Bolkestein admitted that he had misgivings about the inclusion of countries such as Greece in the eurozone. In the same documentary, Jean-Claude Trichet, president of the European Central Bank from 2003 to 2011, admitted that the financial crisis in Greece, which is currently dragging the euro down with it, could only have happened because the EU refused to see the obvious. It was an eye-opening documentary that enraged many Germans viewers.

The euro crisis is leading to a general dissatisfaction of the Europeans with the governing political class, whether left, the right, or center. In less than one and a half years, 10 of the 17 government leaders of the eurozone have been brought down or voted out of office. This happened in February 2011 to Ireland’s centrist Prime Minister Brian Cowen; in April 2011 to Finland’s centrist Prime Minister Mari Kiviniemi; in June 2011 to Portugal’s socialist Prime Minister Jose Socrates; in September 2011 to Slovenia’s socialist Prime Minister Borut Pahor; in October 2011 to Slovakia’s center-right Prime Minister Iveta Radicova; in November 2011 to Italy’s center-right Prime Minister Silvio Berlusconi, Greece’s socialist Prime Minister George Papandreou and Spain’s socialist Prime Minister Jose Zapatero; in April 2012 to the Netherlands’ center-right Prime Minister Mark Rutte; in May 2012 to France’s center-right President Nicolas Sarkozy.

All ten of them fell — directly or indirectly — as a result of the eurocrisis. It is generally expected that the same fate will befall Germany’s center-right Chancellor Angela Merkel in next year’s German general elections. Merkel is Helmut Kohl’s successor as leader of the Christian-Democrat Party CDU. In last Sunday’s state elections in North Rhine-Westphalia (NRW), Germany’s most populous state, where almost a quarter of all Germans live, the CDU lost its position as the biggest party in the state to the Socialists. The CDU lost a quarter of its votes, while the Pirate Party, some of whose leaders acknowledge that the party is infiltrated by neo-Nazis, entered the NRW state parliament.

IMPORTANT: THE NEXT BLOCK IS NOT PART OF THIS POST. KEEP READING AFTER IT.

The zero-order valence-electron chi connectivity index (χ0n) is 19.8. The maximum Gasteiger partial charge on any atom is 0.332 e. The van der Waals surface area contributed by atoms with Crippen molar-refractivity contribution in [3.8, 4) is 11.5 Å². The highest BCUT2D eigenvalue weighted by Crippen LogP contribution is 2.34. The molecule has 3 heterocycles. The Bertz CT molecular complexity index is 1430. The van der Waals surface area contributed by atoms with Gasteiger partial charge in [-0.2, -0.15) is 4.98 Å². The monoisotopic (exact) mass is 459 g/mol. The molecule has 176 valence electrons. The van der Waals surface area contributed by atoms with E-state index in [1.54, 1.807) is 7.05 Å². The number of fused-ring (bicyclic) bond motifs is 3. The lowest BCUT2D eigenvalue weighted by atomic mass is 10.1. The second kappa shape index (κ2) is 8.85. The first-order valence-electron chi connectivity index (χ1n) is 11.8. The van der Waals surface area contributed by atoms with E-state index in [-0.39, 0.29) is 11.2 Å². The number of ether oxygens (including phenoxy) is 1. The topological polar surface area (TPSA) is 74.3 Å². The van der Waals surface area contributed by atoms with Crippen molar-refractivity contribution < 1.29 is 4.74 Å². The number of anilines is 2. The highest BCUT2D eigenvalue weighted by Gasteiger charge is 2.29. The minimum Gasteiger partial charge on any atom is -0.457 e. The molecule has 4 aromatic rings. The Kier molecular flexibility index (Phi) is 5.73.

The largest European countries – Germany, France and Italy – which were (or, in Germany’s case, are) led by center-right politicians, are shifting to the left. In countries where the left has lost the leadership, the extreme-left won significantly in the elections.

Antisemitism on the Rise in Europe

Monday, May 7th, 2012

The virus of antisemitism persists in haunting Europe. In recent months, antisemitism has been exhibited all too often in European countries, not just in theory but in practice. France has been the scene for the murder of Jewish schoolchildren in Toulouse; attacks on Jewish property in Paris and Dijon; desecration of Jewish graves in Nice, and anti-Semitic graffiti throughout the country. Malmo, Sweden, with a now considerable Muslim population, has witnessed increasing outbreaks of violence against Jews. It is disquieting that Ilmar Reepalu, the mayor of the city, has denied these attacks, and dismissed criticism of his denials as the work of the “Israel lobby.”

Over the last decade, antisemitic incidents have occurred not just in France and Sweden but also throughout Europe; some of the more notable have been in the Kreuzberg section of Berlin populated by Palestinians and Turks; even more significantly, in other neighborhoods of Berlin that are not populated by Middle East immigrants; in Stockholm, Amsterdam, and major French cities besides Paris; on the island of Corfu in Greece, and in Rome.

In the 1997 Treaty of Amsterdam, the European Union called for joint efforts to combat prejudice and discrimination experienced by individuals and groups on the basis of their ethnic features, cultural background, religion, gender, sexual orientation, age, or disability. As a result of this treaty, comprehensive data and an analysis of the state of discrimination in Europe with special emphasis on antisemitism is now available in a just-published comprehensive study by the Friedrich Ebert Foundation in Berlin.

This study, Intolerance, Prejudice and Discrimination: a European Report, was based on interviews with sample populations of 1,000 people in eight European countries. It examined negative attitudes and prejudices against groups defined as “other,” “foreign,” or “abnormal.” The overall result — showing widespread intolerance, racism, sexism, dislike of Muslims, concern about immigrants, opposition to homosexuals and gay marriage, and antisemitism — is dispiriting.